The following section then begins to explore issues of definitional conflict within the published literature, and it is here the authors begin to differentiate between the role of the ANP and advanced nursing practice. This is important as, up to this point, the terms have been used somewhat interchangeably (contrast for example the title and the stated aim in the abstract) which may have reduced clarity for some readers. The authors recognise that, whilst some nurses see the two terms as synonymous, others see advanced nursing practice as far broader than the ANP role. In light of this distinction, it is particularly interesting to note the authors’ subsequent acknowledgement of the ‘points of convergence’ within the various definitions of advanced nursing practice. These common hallmarks in respect of autonomy, decision-making and ‘expert nursing’ are important to recognise, as is the need to retain the essential core elements of ‘nursing’ and ‘caring’ within any advanced practice role. However, the contention that specialisation may pose a greater risk of ‘medicalisation’ than the ‘ANP’ role is one which some critics of the ANP role might contend, and certainly a issue worthy of further debate.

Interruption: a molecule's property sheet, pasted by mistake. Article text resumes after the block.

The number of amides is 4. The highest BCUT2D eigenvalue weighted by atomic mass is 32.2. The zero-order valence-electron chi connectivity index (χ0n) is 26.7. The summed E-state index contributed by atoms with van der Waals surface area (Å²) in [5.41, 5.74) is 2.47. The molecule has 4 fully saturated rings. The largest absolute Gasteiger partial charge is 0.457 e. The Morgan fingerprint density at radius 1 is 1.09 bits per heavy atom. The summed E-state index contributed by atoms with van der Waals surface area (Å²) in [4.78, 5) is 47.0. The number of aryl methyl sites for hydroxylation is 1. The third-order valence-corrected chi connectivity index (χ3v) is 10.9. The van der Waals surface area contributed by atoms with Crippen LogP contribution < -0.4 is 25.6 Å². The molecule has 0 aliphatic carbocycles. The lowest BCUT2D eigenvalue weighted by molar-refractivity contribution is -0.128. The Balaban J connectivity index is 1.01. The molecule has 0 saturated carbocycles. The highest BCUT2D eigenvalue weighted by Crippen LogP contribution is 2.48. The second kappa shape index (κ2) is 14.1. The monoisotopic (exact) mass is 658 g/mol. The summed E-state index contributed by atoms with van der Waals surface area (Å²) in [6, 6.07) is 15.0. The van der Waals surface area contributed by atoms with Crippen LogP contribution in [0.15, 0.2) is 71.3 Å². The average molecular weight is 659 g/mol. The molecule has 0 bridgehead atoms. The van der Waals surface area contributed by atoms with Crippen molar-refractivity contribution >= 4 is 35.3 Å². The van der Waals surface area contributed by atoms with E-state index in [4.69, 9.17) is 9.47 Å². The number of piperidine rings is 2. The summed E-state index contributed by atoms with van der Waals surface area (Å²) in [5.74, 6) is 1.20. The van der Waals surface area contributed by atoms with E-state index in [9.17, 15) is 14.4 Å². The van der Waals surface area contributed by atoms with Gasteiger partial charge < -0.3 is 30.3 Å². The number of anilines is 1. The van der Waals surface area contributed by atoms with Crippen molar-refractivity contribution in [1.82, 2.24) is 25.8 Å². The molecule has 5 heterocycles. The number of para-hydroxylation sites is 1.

The methodology for the literature review itself is then explained, with a narrative approach justified in respect of its inclusivity across the evidence based hierarchy. The search described suggests that a systematic and rigorous process was conducted to generate the best available evidence. The criteria used to select emergent themes are only briefly explained, although appears congruent with the narrative process undertaken.
The review itself then takes an interesting direction, ‘focusing in’ predominantly on the ANP role and framing their review in terms of the seven ‘generic’ role features identified within the literature. However, the earlier debate regarding whether or not advanced nursing practice is broader than just the ANP role is never resolved and the terminology continues to be used somewhat interchangeably. Also unresolved (and indeed unasked) is the question of whether there are any distinctions between the titles nurse practitioner and ANP; another potential area of confusion within the current UK nursing nomenclature.